Compelled to tell your 500 Facebook chums every time you can’t find your sunglasses? Want the world to know you look like Robert Pattison? Post new Photoshopped pictures every day? You, my friend, are narcissistic and insecure, wrote the Toronto Star Sept. 8.
You’re also the subject of Soraya Mehdizadeh’s just-published York University study.
“Everybody knows somebody like that,” said Mehdizadeh, a psychology student in York’s Faculty of Health. “They’re updating their status every five minutes. They’re telling you what celebrity they look like. They’re posting pictures of themselves in a bikini.”
For her undergraduate psychology thesis, Mehdizadeh recruited 100 fellow university students and analyzed their Facebook postings under About Me, Status Updates, View Photos of Me, Main Photo and Notes.
The more prolific the Facebook activity, the lower they rated on the Rosenberg Self-Esteem Scale – and higher in the Narcissism Personality Inventory.
Men tended to be more self-promotional in About Me and Notes, she said. Women leaned toward using their Main Photo to boast.
“So many people readily just accept this new phenomenon,” said Mehdizadeh. “But why are there 175 million Facebook users? I wanted to find out if people who might be low of self-esteem or high on narcissism are more drawn to it.”
The findings, published in Cyberpsychology, Behavior and Social Networking, are limited by the narrow age range, she admitted. Nor does she see all this self-aggrandizement as always a bad thing. “These people could be presenting the ‘hoped for, possible self,’ “ said Mehdizadeh, who is applying to medical school.
“Facebook is a way to approach psychology today. Maybe for these people it’s a good thing. They’re not hurting anyone.”
Least of all her.
“To be honest, I don’t use Facebook much,” the 23-year-old said. “I do use the hide tool if they’re posting too much. If they’re continually saying, ‘Come to my event,’ I just delete it. I’m cutthroat.”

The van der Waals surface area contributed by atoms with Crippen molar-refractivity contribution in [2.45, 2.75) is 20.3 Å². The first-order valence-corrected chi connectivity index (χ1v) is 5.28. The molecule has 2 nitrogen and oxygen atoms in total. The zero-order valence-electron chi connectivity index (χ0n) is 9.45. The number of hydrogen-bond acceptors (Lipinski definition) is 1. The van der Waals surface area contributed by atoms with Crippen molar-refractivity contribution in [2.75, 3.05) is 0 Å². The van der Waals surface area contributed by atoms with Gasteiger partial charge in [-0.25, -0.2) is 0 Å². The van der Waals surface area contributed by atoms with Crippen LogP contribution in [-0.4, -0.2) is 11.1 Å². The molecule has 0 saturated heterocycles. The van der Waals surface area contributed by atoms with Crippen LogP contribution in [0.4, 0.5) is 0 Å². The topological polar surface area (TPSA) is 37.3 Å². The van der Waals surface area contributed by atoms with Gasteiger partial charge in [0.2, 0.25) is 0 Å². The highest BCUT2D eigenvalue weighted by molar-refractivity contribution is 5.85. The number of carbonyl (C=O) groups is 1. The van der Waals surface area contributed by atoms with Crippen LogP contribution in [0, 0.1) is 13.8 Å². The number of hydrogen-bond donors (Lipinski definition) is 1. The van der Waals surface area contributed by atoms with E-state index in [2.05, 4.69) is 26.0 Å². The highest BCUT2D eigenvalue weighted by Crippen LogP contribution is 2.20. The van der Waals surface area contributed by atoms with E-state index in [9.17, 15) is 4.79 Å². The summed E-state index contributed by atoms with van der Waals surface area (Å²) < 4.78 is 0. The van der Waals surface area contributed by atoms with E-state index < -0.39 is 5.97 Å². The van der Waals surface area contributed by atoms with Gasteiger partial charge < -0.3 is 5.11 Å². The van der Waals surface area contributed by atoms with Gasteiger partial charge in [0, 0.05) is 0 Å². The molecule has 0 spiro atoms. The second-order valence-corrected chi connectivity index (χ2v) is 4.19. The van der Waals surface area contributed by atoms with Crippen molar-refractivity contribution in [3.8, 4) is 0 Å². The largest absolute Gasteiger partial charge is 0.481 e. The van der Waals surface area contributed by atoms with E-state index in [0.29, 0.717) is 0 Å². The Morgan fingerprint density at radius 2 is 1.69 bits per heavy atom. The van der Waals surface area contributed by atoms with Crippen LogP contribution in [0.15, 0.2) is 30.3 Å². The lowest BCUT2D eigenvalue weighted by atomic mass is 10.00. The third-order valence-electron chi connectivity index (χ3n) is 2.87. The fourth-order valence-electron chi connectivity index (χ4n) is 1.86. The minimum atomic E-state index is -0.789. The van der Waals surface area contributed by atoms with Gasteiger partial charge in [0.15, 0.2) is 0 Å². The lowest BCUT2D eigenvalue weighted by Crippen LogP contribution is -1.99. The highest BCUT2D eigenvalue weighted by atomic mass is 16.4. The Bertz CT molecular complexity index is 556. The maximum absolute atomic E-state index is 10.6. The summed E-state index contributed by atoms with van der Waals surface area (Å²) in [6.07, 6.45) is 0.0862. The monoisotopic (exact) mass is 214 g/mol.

- People who are addicted to Facebook are likely to be narcissistic and insecure, a new study out of York University says, wrote the Toronto Sun Sept. 7.
Soraya Mehdizadeh looked at the online habits and personalities of 100 Facebook users. Those studied were between the ages of 18 and 25 years old, split evenly between the sexes.
“The question is, are these really accurate representations of the individual or are they merely a projection of who the individual wants to be?”
Mehdizadeh says she was surprised that people with low self-esteem were more prone to use this social-networking tool. “I believe the next question to be answered is whether or not the use of such Web sites could be used to improve one’s self-esteem and overall sense of well-being. This sort of finding may have great implications in the lives of the socially anxious or depressed,” she said. The research was for Mehdizadeh’s undergraduate psychology thesis at York’s Faculty of Health.
“I thought this was an interesting way to apply theoretical paradigms in psychology to online self-presentation, which is still a fairly new concept,” she says.
- A new study of Canadian university students suggests Facebook is a magnet for narcissists and people with low self-esteem, wrote The Canadian Press online, Sept. 8.
Participants who were deemed narcissistic and others shown to have low self-esteem, spent more time on the massively popular social-networking website, the York University research found.
Researcher Soraya Mehdizadeh also found that these people use Facebook as a means of self-promotion.
Mehdizadeh admits the sample group of just 100 participants from such a specific demographic doesn’t necessarily reflect everybody who uses Facebook.
However, she expects the findings to prompt the site’s users, who number roughly 16 million in Canada, to take a closer look at themselves – and their Facebook “friends”. “I think people get sort of defensive about it, like: ‘I don’t use my Facebook for that reason,’ because it’s a label that you don’t want to be slapped with,” she said.
Participants, all York students, took psychological tests that measured their sense of self-esteem and assessed their levels of narcissism. Sections of their Facebook pages were also examined.
- In the Greek legend, Narcissus loved gazing at his own reflection. Today, according to Canadian psychologists, he’d be more likely to try and persuade others to look at him by posting constant status updates on Facebook, wrote the online media blog TG Daily Sept. 8.
A new study from York University has found that both narcissists and people with low self-esteem gravitate toward Facebook as a self-promotional tool and tend to be heavier users of the site.
Soraya Mehdizadeh examined the online habits and personalities of 100 Facebook users between 18 and 25 years old. She found that individuals higher in narcissism and lower in self-esteem spent more time on the site and filled their pages with more self-promotional content.